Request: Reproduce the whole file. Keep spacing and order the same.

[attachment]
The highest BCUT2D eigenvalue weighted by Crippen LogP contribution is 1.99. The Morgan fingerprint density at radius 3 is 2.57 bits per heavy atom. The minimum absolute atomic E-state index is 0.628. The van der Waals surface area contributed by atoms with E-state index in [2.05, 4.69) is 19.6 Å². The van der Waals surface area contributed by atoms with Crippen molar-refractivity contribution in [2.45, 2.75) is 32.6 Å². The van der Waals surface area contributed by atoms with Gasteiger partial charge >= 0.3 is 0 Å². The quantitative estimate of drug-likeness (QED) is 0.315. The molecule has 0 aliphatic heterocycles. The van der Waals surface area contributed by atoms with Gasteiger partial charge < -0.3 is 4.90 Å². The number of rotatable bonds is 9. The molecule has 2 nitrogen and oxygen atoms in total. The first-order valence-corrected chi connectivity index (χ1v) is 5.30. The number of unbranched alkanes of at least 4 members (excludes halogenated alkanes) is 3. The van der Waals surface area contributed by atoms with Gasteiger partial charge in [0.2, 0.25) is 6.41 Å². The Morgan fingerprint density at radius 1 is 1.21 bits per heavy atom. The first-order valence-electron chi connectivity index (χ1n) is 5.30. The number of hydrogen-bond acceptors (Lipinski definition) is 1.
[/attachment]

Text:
The highest BCUT2D eigenvalue weighted by Crippen LogP contribution is 1.99. The Morgan fingerprint density at radius 3 is 2.57 bits per heavy atom. The minimum absolute atomic E-state index is 0.628. The van der Waals surface area contributed by atoms with E-state index in [2.05, 4.69) is 19.6 Å². The van der Waals surface area contributed by atoms with Crippen molar-refractivity contribution in [2.45, 2.75) is 32.6 Å². The van der Waals surface area contributed by atoms with Gasteiger partial charge >= 0.3 is 0 Å². The quantitative estimate of drug-likeness (QED) is 0.315. The molecule has 0 aliphatic heterocycles. The van der Waals surface area contributed by atoms with Gasteiger partial charge < -0.3 is 4.90 Å². The number of rotatable bonds is 9. The molecule has 2 nitrogen and oxygen atoms in total. The first-order valence-corrected chi connectivity index (χ1v) is 5.30. The number of unbranched alkanes of at least 4 members (excludes halogenated alkanes) is 3. The van der Waals surface area contributed by atoms with Gasteiger partial charge in [0.2, 0.25) is 6.41 Å². The Morgan fingerprint density at radius 1 is 1.21 bits per heavy atom. The first-order valence-electron chi connectivity index (χ1n) is 5.30. The number of hydrogen-bond acceptors (Lipinski definition) is 1.